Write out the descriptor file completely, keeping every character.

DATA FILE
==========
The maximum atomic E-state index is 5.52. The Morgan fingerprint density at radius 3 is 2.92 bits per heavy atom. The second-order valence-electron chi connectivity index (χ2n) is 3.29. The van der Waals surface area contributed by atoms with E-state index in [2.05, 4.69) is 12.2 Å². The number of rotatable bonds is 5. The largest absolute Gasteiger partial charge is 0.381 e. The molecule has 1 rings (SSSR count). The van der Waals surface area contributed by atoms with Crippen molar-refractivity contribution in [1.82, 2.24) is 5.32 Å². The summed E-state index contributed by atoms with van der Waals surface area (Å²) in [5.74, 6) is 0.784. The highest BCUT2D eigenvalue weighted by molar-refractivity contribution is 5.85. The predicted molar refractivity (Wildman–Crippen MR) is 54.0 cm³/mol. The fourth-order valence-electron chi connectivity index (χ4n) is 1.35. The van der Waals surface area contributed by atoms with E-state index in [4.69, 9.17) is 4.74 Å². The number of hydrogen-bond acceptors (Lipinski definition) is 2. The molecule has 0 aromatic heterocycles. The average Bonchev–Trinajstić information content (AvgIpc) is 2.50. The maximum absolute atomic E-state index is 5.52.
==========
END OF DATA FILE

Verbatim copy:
The maximum atomic E-state index is 5.52. The Morgan fingerprint density at radius 3 is 2.92 bits per heavy atom. The second-order valence-electron chi connectivity index (χ2n) is 3.29. The van der Waals surface area contributed by atoms with E-state index in [2.05, 4.69) is 12.2 Å². The number of rotatable bonds is 5. The largest absolute Gasteiger partial charge is 0.381 e. The molecule has 1 rings (SSSR count). The van der Waals surface area contributed by atoms with Crippen molar-refractivity contribution in [1.82, 2.24) is 5.32 Å². The summed E-state index contributed by atoms with van der Waals surface area (Å²) in [5.74, 6) is 0.784. The highest BCUT2D eigenvalue weighted by molar-refractivity contribution is 5.85. The predicted molar refractivity (Wildman–Crippen MR) is 54.0 cm³/mol. The fourth-order valence-electron chi connectivity index (χ4n) is 1.35. The van der Waals surface area contributed by atoms with E-state index in [4.69, 9.17) is 4.74 Å². The number of hydrogen-bond acceptors (Lipinski definition) is 2. The molecule has 0 aromatic heterocycles. The average Bonchev–Trinajstić information content (AvgIpc) is 2.50. The maximum absolute atomic E-state index is 5.52.